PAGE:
United States District Court, W.D. Missouri, Western Division
ORDER AND OPINION (1) DENYING DEFENDANT'S MOTION
FOR PARTIAL SUMMARY JUDGMENT, AND (2) DENYING PLAINTIFF'S
MOTION FOR PARTIAL SUMMARY JUDGMENT.
D. SMITH, SENIOR JUDGE UNITED STATES DISTRICT COURT.
are New Hampshire Insurance Company's
(“NHIC”) Motion for Partial Summary Judgment
(Doc. #108), and AXIS Specialty Insurance Company's
(“AXIS”) Motion for Partial Summary Judgment
(Doc. #116). Both motions are denied.
moving party is entitled to summary judgment on a claim only
if there is a showing that “there is no genuine issue
as to any material fact and that the moving party is entitled
to a judgment as a matter of law.” Williams v. City
of St. Louis, 783 F.2d 114, 115 (8th Cir. 1986).
“[W]hile the materiality determination rests on the
substantive law, it is the substantive law's
identification of which facts are critical and which facts
are irrelevant that governs.” Anderson v. Liberty
Lobby, Inc., 477 U.S. 242, 248 (1986). Thus,
“[o]nly disputes over facts that might affect the
outcome of the suit under the governing law will properly
preclude the entry of summary judgment.” Wierman v.
Casey's Gen. Stores, 638 F.3d 984, 993 (8th Cir.
2011) (quotation omitted). In applying this standard, the
Court must view the evidence in the light most favorable to
the non-moving party, giving that party the benefit of all
inferences that may be reasonably drawn from the evidence.
Matsushita Elec. Indus. Co. v. Zenith Radio Corp.,
475 U.S. 574, 588-89 (1986); Tyler v. Harper, 744
F.2d 653, 655 (8th Cir. 1984). However, a party opposing a
motion for summary judgment “may not rest upon the mere
allegations or denials of the… pleadings, but…
by affidavits or as otherwise provided in [Rule 56], must set
forth specific facts showing that there is a genuine issue
for trial.” Fed.R.Civ.P. 56(e).
in this case, NHIC sought summary judgment on AXIS's
vexatious refusal claim (Count III). NHIC argued AXIS could
not bring a vexatious refusal claim and a bad faith failure
to settle claim based upon the same facts. The Court denied
the motion, finding there were disputed material facts
pertaining to both claims. Doc. #81. NHIC renews its motion
and argument. Doc. #108. The cases cited by NHIC do not
explicitly prohibit a party from bringing both a vexatious
refusal claim and a bad faith failure to settle claim when
the claims are based on the same facts.
relies on this Court's decision to grant a motion to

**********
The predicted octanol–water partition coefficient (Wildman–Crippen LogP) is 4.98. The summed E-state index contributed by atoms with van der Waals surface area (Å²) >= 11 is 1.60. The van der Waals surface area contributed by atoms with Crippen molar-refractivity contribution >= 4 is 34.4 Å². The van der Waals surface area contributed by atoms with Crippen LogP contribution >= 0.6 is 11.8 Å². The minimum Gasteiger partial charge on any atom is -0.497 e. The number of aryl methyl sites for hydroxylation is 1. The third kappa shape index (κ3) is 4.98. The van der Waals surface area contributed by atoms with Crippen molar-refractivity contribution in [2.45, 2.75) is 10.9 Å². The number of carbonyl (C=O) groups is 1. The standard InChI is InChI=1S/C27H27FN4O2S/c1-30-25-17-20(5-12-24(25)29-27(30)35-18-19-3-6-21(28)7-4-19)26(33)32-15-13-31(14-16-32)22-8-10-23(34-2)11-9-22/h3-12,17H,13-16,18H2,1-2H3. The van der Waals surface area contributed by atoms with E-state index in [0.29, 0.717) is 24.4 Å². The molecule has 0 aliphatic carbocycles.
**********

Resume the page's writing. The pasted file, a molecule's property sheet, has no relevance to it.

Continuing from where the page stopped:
dismiss a vexatious refusal claim. See W. Am. Ins. Co. v.
RLI Ins. Co., Case No. 07-CV-0566, 2001 WL 3376878 (W.D.
Mo. Nov. 6, 2007). This Court dismissed that claim because
the plaintiff was not the insured and only alleged a
third-party claim. Id. at 2. There were no facts
establishing the plaintiff was assigned the insured's
claims. Here, the insured assigned AXIS all causes of action
arising out of the claims alleged against and judgment
entered against the insured in the Rider lawsuit. Doc. #81,
at 2, 4. The Court's previous dismissal order
does not shed light on this particular situation.
relies on another decision issued by the Western District of
Missouri wherein the plaintiff alleged claims of bad faith
failure to settle, negligent failure to settle, breach of
fiduciary duty, and breach of contract. See Purscell v.
Tico Ins. Co., Case No. 12-CV-4039, 2012 WL 1934015, at
*1 (W.D. Mo. May 29, 2012). In Purscell, Judge
Laughrey did not find, and was not asked to find, whether
claims for vexatious refusal and bad faith failure to settle
could be brought when based upon the same facts.
also relies on a decision issued by Eastern District of
Missouri. See Elec. Power Sys. Int'l, Inc. v. Zurich
Am. Ins. Co., Case No. 15CV1171, 2016 WL 147096 (E.D.
Mo. Jan. 13, 2016). In Electric Power Systems
International, the Court denied a motion for judgment on
the pleadings because a party's vexatious refusal claim
and bad faith failure to settle claim were not based upon the
same set of facts. Id. at *3. The Court did not find
a party could not bring both a vexatious refusal claim and a
bad faith failure to settle claim based upon the same facts.
NHIC's reliance on Zumwalt v. Utilities Insurance
Co., 228 S.W.2d 750 (Mo. banc 1950), is misplaced. In
Zumwalt, the Missouri Supreme Court addressed, for
the first time, whether insurer liability is based upon bad
faith or negligence. Id. at 753. The remainder of
the decision examined alleged instructional errors.
Id. at 754-56. The Court did not state a party was
not permitted to bring claims of vexatious refusal and bad
faith failure to settle if the claims were based upon the
has not cited - and the Court has been unable to find - a
case explicitly prohibiting a party from bringing claims for
vexatious refusal and bad faith failure to settle based upon
the same facts. Instead, the Missouri Supreme Court held the
vexatious refusal statute “does not displace or preempt
any remedies nor does it provide an immunity from
liability….There is not one word in the statute to
support the notion that [it] ‘preempts' any
claim.” Overcast v. Billings Mut. Ins. Co., 11
S.W.3d 62, 69 (Mo. banc 2000) (citing Mo. Rev. Stat. §
375.420). Without an unambiguous prohibition against bringing
these two claims based on the same facts, the Court is not
persuaded to decree such a prohibition.
NHIC argues AXIS's vexatious refusal claim fails as a
matter of law. To establish a vexatious refusal claim, the
plaintiff must show (1) the claimant made a demand, (2) the
insurer failed or refused to pay for a period of thirty days
after the demand, and (3) the refusal to pay was vexatious
and without reasonable cause. Tauvar v. Am. Family Mut.
Ins. Co., 269 S.W.3d 436, 439 (Mo.Ct.App. 2008)
(citation omitted). The Court finds disputed issues of
material fact exist regarding this claim; therefore, NHIC is
not entitled to summary judgment on AXIS's vexatious